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West Virginia

May 23, 2013

Former hospital executive, nurse to become state DHHR secretary

CHARLESTON — Former hospital executive and nurse Karen Bowling will become West Virginia’s Health and Human Resources secretary on July 1, Gov. Earl Ray Tomblin said Wednesday, taking over a sprawling department recently scrutinized by an audit and assigned the daunting task of expanding the state’s Medicaid program.

The Wyoming County native will succeed acting Secretary Rocco Fucillo, a department veteran who stepped in when poor health forced Michael Lewis to retire in June 2012. Fucillo’s brief tenure was marked by a lawsuit from two top department officials who allege they were disciplined for raising concerns about an advertising contract. One of those officials has since been fired, along with a third department deputy involved in the contract dispute.

Tomblin spokeswoman Amy Shuler Goodwin said Fucillo will help Bowling take the reins over the next several weeks.

“I know that Karen Bowling will want to tap into Rocco’s great knowledge and talent,” Goodwin said Wednesday.

Pledging to aid Bowling’s transition, Fucillo said in a statement that he “will also consider my family’s and my best interests as I look at future opportunities.”

To aid the search for a permanent secretary, the Legislature agreed last month to nearly double its annual salary from $95,000 to $175,000. Goodwin said the governor’s office interviewed several candidates for the job, not all of them West Virginians.

Bowling has an associate, bachelor’s and master’s degree in nursing, with the graduate degree also in primary health care, according to information provided by Tomblin’s office. The 55-year-old earned both that and her bachelor’s degree from West Virginia University, and the governor’s office said she was first in her family to graduate from college. She has been pursuing a doctoral degree with Capella University, a for-profit distance learning institution that offers online coursework.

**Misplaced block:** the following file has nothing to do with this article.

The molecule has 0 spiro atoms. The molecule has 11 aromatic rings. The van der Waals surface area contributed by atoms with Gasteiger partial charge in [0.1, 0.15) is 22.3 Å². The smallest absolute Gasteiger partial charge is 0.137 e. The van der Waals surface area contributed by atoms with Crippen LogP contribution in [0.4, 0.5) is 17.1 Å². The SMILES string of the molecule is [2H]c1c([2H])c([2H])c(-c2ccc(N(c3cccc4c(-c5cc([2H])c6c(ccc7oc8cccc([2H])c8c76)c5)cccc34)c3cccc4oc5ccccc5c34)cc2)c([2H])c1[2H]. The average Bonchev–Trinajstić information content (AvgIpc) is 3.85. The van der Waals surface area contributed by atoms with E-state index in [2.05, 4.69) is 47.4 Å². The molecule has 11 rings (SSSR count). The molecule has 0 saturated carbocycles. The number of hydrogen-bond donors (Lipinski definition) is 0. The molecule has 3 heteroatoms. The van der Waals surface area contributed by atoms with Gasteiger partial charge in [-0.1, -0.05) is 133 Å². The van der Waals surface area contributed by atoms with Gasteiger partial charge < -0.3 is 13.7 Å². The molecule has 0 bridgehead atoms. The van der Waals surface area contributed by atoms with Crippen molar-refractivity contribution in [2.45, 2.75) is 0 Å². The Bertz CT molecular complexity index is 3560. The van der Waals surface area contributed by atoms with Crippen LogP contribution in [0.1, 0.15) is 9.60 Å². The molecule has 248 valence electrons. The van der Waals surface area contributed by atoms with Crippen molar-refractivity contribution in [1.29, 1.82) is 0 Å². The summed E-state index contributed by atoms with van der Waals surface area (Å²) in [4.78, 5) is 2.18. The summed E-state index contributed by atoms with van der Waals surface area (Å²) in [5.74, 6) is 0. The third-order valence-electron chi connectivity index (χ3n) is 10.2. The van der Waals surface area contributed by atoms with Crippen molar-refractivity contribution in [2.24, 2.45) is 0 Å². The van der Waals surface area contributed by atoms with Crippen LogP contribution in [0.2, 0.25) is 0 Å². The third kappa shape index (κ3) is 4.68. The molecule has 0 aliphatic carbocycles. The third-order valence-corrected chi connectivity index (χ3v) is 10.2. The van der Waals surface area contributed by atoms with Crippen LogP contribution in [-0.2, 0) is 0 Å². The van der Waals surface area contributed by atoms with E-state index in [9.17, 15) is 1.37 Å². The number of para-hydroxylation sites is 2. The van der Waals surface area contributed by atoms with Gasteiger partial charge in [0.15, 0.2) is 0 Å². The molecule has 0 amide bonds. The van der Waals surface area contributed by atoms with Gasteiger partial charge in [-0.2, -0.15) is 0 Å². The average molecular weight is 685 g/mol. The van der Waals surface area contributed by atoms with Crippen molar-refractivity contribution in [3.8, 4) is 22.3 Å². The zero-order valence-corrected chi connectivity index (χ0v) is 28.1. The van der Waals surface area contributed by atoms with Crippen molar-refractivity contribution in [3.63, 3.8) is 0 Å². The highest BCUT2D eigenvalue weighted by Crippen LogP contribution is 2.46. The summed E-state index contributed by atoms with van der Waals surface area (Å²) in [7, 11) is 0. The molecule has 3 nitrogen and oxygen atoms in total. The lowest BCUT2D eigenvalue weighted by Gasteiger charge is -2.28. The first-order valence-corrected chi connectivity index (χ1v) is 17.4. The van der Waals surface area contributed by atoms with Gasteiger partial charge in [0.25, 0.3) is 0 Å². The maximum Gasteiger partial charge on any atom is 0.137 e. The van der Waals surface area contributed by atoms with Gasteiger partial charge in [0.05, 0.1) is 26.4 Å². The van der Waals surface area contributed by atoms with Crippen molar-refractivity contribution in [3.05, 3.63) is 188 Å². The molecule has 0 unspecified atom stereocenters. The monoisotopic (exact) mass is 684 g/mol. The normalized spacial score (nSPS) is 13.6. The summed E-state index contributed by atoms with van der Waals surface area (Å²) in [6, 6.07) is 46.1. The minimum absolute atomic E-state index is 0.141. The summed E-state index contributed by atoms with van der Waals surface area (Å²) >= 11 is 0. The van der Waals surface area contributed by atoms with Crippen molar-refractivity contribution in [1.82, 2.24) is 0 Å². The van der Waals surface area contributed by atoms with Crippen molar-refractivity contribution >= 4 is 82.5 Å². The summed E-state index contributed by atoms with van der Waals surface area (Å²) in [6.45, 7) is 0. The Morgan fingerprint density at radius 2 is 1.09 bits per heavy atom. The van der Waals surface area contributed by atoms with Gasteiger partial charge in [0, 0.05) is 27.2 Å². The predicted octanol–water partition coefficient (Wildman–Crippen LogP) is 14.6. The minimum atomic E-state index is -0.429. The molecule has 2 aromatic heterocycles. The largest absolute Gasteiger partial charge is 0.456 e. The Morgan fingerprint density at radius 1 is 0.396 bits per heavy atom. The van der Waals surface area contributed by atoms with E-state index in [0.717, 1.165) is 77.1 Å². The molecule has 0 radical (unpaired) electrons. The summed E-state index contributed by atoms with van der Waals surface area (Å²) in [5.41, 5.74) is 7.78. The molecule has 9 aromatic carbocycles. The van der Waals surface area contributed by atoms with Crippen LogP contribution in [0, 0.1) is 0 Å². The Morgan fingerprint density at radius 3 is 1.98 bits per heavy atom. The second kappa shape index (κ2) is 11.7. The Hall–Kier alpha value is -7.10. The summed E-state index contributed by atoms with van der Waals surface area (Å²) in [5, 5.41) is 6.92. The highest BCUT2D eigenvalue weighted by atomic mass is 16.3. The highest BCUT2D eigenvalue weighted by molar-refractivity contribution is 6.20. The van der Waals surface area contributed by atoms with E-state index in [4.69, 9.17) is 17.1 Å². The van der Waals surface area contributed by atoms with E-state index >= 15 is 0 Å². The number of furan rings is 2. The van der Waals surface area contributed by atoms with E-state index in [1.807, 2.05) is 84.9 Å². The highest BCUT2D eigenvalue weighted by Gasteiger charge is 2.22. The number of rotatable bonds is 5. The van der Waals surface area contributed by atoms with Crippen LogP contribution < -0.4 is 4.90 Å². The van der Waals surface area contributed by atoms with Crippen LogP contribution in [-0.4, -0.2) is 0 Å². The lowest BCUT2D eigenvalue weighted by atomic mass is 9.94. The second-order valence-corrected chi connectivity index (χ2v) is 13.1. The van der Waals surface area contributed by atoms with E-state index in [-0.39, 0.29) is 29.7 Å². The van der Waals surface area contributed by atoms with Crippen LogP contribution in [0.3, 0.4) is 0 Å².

Bowling was chief executive of Raleigh General Hospital, part of the LifePoint Hospitals network, from 2002 until late 2010. She chaired the West Virginia Hospital Association toward the end of her time as CEO, and held other leadership roles in that trade group.

More recently, Bowling served as health sciences dean at Mountain State University. Named to that post in February 2011, Bowling has since helped the University of Charleston absorb the Beckley campus and its health programs after Mountain State lost its accreditation and closed in January.

Tomblin cited in Thursday’s announcement how Bowling has volunteered as a family nurse practitioner at the West Virginia Health Right clinic.

“Karen’s commitment to the health and wellbeing of her community has been evident throughout her career and her community involvement,” the governor said.

With a nearly $4 billion annual budget and more than 5,700 full-time employees, Health and Human Resources oversees an array of services including foster care, infectious disease prevention, child support enforcement and anti-smoking efforts. The department’s biggest program is Medicaid, which provides health care to more than 307,000 West Virginians. Tomblin recently agreed to heed provisions of the federal health care law and expand coverage to more low-income residents starting next year. The move is expected to increase Medicaid’s rolls by more than 91,500 people.

The governor also commissioned an audit that found West Virginia with some of the worst health outcomes among the states, even though it ranks fourth for public health care funding per person. Urging an overhaul of the department and health services generally, that study recommended 78 ways to revamp Health and Human Resources at a potential savings of nearly $284 million over five years.

Finding some agencies overburdened and others underused, the audit called for reorganizing most into two divisions each led by a deputy secretary while shutting down or combining several others. Released earlier this month, the report also details how high turnover, hundreds of unfilled jobs and rising overtime costs combine to hamper the department’s efforts.

Compared to a national average of 3.3 percent, department turnover is 30 percent, the audit said. With a cumbersome, months-long process for filling jobs, more than 600 positions remain vacant at any given time. Overtime spending grew from $5.2 million in 2010 to $7.1 million last year.

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